Print 41 comment(s) - last by B3an.. on May 14 at 10:52 AM

Steam finally comes to OS X

Mac gamers who want to beef up their meager gaming library can rejoice now that the much talked about Steam client is available for OS X.

"Steam has been a service exclusively for PC users since we launched it in 2004. For the first time we and our partners are bringing it to another platform," said the Valve team on the company blog. "It's been a ton of work, but the Mac is great for the same reason the PC is great - they are both open systems that let gamers and game developers be as close as possible."

There are currently 57 games available to purchase and download for gamers using the Steam client for OS X.

Gamers will be able to play purchase a game once and play it on both Windows and OS X platforms. In addition, thanks to Steam Play, a game can be started on a PC and finished on a Mac or vice versa during any part of the single-player game experience.

In celebration of the Steam client being made available for OS X, Valve is making Portal available for free until May 24. "Like we keep saying, Portal is free. Free on the Mac," Valve explains. "Free on the PC. But only until May 24th. So you only have a few days to decide if your free copy of Portal is worth the price we're currently charging."

You can download the OS X Steam client directly right here.

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RE: Question
By dani31 on 5/12/2010 4:37:20 PM , Rating: -1
Valve ported the Source engine to OpenGL

Let's hope this is the begining of the end for the DirectX dictatorship.

RE: Question
By Flunk on 5/12/2010 4:59:37 PM , Rating: 2
That's quite unlikely, DirectX still has a lot of features that OpenGL lacks and the standard seems to be moving ahead faster than OpenGL. You can't catch up by running slower.

It's nice to see more games on the Mac though, even though I don't own one.

RE: Question
By croc on 5/13/2010 1:03:55 AM , Rating: 2
"You can't catch up by running slower."

Unless you are an Australian speed skater...

RE: Question
By freeagle on 5/13/2010 7:08:15 AM , Rating: 2
RE: Question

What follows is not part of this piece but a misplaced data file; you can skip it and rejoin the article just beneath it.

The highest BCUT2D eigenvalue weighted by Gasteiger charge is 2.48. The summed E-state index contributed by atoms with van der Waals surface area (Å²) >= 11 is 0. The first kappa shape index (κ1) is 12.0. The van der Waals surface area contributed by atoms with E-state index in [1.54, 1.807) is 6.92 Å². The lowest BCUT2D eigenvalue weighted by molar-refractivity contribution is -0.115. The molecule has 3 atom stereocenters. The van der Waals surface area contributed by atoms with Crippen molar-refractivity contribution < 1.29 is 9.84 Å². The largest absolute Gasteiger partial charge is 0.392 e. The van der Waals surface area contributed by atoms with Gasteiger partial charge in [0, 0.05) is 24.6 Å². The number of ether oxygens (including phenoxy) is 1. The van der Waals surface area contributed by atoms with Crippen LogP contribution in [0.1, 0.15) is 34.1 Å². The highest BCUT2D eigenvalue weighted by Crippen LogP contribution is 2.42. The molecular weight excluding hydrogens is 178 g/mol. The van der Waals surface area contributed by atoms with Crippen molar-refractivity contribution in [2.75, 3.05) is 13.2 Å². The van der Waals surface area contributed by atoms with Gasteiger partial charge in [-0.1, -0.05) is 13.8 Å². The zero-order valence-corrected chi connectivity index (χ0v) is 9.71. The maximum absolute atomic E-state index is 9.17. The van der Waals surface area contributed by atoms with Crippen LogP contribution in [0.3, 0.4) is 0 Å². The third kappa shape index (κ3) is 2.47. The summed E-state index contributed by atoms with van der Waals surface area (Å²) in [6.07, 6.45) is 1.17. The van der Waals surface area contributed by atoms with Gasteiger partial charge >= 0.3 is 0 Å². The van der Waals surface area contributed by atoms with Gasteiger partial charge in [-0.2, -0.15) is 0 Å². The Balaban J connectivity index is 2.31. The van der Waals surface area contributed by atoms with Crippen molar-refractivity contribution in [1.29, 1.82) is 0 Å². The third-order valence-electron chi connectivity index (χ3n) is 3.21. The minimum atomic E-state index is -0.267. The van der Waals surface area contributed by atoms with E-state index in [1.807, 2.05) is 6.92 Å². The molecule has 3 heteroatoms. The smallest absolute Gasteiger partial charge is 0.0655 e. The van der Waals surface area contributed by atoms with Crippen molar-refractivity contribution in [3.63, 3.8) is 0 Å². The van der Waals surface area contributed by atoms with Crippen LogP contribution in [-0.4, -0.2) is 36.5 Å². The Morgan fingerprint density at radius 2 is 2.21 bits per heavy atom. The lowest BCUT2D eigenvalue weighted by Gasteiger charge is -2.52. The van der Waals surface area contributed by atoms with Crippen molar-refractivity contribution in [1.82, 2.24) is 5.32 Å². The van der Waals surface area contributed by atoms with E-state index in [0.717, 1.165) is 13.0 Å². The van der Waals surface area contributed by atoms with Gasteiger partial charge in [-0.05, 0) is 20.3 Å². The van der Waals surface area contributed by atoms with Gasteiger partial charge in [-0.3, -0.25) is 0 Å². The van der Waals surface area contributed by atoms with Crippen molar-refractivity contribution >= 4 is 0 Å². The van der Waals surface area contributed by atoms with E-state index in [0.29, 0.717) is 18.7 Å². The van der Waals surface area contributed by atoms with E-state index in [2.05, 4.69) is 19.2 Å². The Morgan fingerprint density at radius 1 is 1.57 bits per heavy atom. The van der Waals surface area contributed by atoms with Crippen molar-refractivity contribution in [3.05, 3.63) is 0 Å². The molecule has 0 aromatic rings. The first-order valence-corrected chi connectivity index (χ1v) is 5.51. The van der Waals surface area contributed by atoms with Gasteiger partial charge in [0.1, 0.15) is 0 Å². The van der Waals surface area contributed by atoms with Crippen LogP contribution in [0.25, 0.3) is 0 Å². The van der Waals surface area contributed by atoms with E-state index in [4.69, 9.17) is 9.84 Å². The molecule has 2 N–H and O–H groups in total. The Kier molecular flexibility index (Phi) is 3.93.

By Smilin on 5/12/2010 6:05:42 PM , Rating: 3
Nothanks. I'll take the dictatorship.

It's a great API, easy to develop for and widely supported. It's done a great deal for gaming both for software developers and card manufacturers.

I don't mind a king as long as the land lives in peace and prosperity.

RE: Question
By Gul Westfale on 5/12/2010 9:52:01 PM , Rating: 2
now valve just needs to wait for macs with graphics cards that can actually play games developed after 2004...

RE: Question
By damianrobertjones on 5/13/2010 3:27:43 AM , Rating: 2
How is it a dictatorship? How is ensuring that all pc game developers code for one central resource? Would you prefer the dos days or Windows 95 days when everyone was all over the place? Is anyone MAKING devs code just for Direct X on Windows and not openGL?

Can you not see the advantages of DX?

RE: Question
By sebmel on 5/13/2010 1:42:17 PM , Rating: 2
You don't appear to understand the benefits of competition and the risks of monopolies.

If there is only one platform than the owner of that platform can get lazy and overprice.

You are right that competition causes more work but that work forces the tech industry to align it's direction more with the interests of customers as it competes for them.

RE: Question
By Spivonious on 5/14/2010 10:15:41 AM , Rating: 2
DirectX is completely free to develop with and distribute.

RE: Question
By callmeroy on 5/13/2010 1:47:24 PM , Rating: 2
i missed the memo why is DirectX evil again?

On a more serious note, i've never had issues with Direct X - to be honest I kind of like it.

As a pretty frequent gamer I've never had problems with Direct X...of course I liked OpenGL as well... :)

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